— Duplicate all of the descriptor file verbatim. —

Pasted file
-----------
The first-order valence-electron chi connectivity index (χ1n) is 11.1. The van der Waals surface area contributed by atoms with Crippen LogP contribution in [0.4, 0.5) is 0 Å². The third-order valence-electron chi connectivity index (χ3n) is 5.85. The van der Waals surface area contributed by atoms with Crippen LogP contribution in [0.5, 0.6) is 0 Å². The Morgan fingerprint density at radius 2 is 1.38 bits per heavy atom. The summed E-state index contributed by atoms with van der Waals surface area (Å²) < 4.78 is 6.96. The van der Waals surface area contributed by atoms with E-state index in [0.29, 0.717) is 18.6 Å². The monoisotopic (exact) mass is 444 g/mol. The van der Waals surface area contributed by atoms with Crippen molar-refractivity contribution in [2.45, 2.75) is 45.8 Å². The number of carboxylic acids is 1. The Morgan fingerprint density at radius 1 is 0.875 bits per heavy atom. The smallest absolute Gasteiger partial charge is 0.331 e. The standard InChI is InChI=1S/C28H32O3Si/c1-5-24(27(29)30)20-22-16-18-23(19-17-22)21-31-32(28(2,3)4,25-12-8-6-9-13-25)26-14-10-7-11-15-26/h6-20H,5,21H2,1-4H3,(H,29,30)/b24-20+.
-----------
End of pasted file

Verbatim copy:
The first-order valence-electron chi connectivity index (χ1n) is 11.1. The van der Waals surface area contributed by atoms with Crippen LogP contribution in [0.4, 0.5) is 0 Å². The third-order valence-electron chi connectivity index (χ3n) is 5.85. The van der Waals surface area contributed by atoms with Crippen LogP contribution in [0.5, 0.6) is 0 Å². The Morgan fingerprint density at radius 2 is 1.38 bits per heavy atom. The summed E-state index contributed by atoms with van der Waals surface area (Å²) < 4.78 is 6.96. The van der Waals surface area contributed by atoms with E-state index in [0.29, 0.717) is 18.6 Å². The monoisotopic (exact) mass is 444 g/mol. The van der Waals surface area contributed by atoms with Crippen molar-refractivity contribution in [2.45, 2.75) is 45.8 Å². The number of carboxylic acids is 1. The Morgan fingerprint density at radius 1 is 0.875 bits per heavy atom. The smallest absolute Gasteiger partial charge is 0.331 e. The standard InChI is InChI=1S/C28H32O3Si/c1-5-24(27(29)30)20-22-16-18-23(19-17-22)21-31-32(28(2,3)4,25-12-8-6-9-13-25)26-14-10-7-11-15-26/h6-20H,5,21H2,1-4H3,(H,29,30)/b24-20+.